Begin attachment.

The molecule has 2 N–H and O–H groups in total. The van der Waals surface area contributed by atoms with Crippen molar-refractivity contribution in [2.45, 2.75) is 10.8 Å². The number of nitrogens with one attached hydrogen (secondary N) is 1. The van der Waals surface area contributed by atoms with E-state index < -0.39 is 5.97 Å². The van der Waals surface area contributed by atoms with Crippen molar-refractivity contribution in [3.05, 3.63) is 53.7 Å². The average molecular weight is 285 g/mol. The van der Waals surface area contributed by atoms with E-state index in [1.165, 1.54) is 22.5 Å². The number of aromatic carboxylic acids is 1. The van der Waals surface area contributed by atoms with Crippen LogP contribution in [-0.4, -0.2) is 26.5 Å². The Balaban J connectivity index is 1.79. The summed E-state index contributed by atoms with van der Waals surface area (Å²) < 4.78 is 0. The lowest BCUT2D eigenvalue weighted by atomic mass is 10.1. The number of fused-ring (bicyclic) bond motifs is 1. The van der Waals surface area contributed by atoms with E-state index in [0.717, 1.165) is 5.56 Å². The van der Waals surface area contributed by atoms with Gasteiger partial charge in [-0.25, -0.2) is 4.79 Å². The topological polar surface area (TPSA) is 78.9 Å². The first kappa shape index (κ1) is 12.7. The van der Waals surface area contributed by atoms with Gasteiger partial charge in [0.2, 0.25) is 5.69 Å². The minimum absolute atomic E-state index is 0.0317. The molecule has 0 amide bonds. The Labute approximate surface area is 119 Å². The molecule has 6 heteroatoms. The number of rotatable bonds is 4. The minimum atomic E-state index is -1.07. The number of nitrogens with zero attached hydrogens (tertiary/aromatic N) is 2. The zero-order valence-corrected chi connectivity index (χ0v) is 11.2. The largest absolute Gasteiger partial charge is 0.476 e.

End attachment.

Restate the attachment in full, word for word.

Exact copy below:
The molecule has 2 N–H and O–H groups in total. The van der Waals surface area contributed by atoms with Crippen molar-refractivity contribution in [2.45, 2.75) is 10.8 Å². The number of nitrogens with one attached hydrogen (secondary N) is 1. The van der Waals surface area contributed by atoms with E-state index < -0.39 is 5.97 Å². The van der Waals surface area contributed by atoms with Crippen molar-refractivity contribution in [3.05, 3.63) is 53.7 Å². The average molecular weight is 285 g/mol. The van der Waals surface area contributed by atoms with E-state index in [1.165, 1.54) is 22.5 Å². The number of aromatic carboxylic acids is 1. The van der Waals surface area contributed by atoms with Crippen LogP contribution in [-0.4, -0.2) is 26.5 Å². The Balaban J connectivity index is 1.79. The summed E-state index contributed by atoms with van der Waals surface area (Å²) < 4.78 is 0. The lowest BCUT2D eigenvalue weighted by atomic mass is 10.1. The number of fused-ring (bicyclic) bond motifs is 1. The van der Waals surface area contributed by atoms with E-state index in [0.717, 1.165) is 5.56 Å². The van der Waals surface area contributed by atoms with Gasteiger partial charge in [-0.25, -0.2) is 4.79 Å². The topological polar surface area (TPSA) is 78.9 Å². The first kappa shape index (κ1) is 12.7. The van der Waals surface area contributed by atoms with Gasteiger partial charge in [0.2, 0.25) is 5.69 Å². The minimum absolute atomic E-state index is 0.0317. The molecule has 0 amide bonds. The Labute approximate surface area is 119 Å². The molecule has 6 heteroatoms. The number of rotatable bonds is 4. The minimum atomic E-state index is -1.07. The number of nitrogens with zero attached hydrogens (tertiary/aromatic N) is 2. The zero-order valence-corrected chi connectivity index (χ0v) is 11.2. The largest absolute Gasteiger partial charge is 0.476 e.